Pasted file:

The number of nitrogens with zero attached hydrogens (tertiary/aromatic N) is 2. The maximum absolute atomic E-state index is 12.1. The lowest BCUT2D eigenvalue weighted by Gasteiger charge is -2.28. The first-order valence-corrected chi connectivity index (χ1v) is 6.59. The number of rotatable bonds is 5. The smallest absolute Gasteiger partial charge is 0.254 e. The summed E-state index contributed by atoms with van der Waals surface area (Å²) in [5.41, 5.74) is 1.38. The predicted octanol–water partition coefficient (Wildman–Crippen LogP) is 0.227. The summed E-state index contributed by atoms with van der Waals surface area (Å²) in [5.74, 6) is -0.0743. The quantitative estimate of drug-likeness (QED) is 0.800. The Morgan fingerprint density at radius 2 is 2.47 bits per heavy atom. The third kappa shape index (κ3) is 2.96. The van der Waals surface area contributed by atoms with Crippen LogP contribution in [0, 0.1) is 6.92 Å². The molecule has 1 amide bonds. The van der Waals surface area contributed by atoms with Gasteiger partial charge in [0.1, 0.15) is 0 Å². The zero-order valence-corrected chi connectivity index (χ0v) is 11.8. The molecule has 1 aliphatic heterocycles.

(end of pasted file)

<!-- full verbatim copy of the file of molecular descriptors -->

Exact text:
The number of nitrogens with zero attached hydrogens (tertiary/aromatic N) is 2. The maximum absolute atomic E-state index is 12.1. The lowest BCUT2D eigenvalue weighted by Gasteiger charge is -2.28. The first-order valence-corrected chi connectivity index (χ1v) is 6.59. The number of rotatable bonds is 5. The smallest absolute Gasteiger partial charge is 0.254 e. The summed E-state index contributed by atoms with van der Waals surface area (Å²) in [5.41, 5.74) is 1.38. The predicted octanol–water partition coefficient (Wildman–Crippen LogP) is 0.227. The summed E-state index contributed by atoms with van der Waals surface area (Å²) in [5.74, 6) is -0.0743. The quantitative estimate of drug-likeness (QED) is 0.800. The Morgan fingerprint density at radius 2 is 2.47 bits per heavy atom. The third kappa shape index (κ3) is 2.96. The van der Waals surface area contributed by atoms with Crippen LogP contribution in [0, 0.1) is 6.92 Å². The molecule has 1 amide bonds. The van der Waals surface area contributed by atoms with Gasteiger partial charge in [0.1, 0.15) is 0 Å². The zero-order valence-corrected chi connectivity index (χ0v) is 11.8. The molecule has 1 aliphatic heterocycles.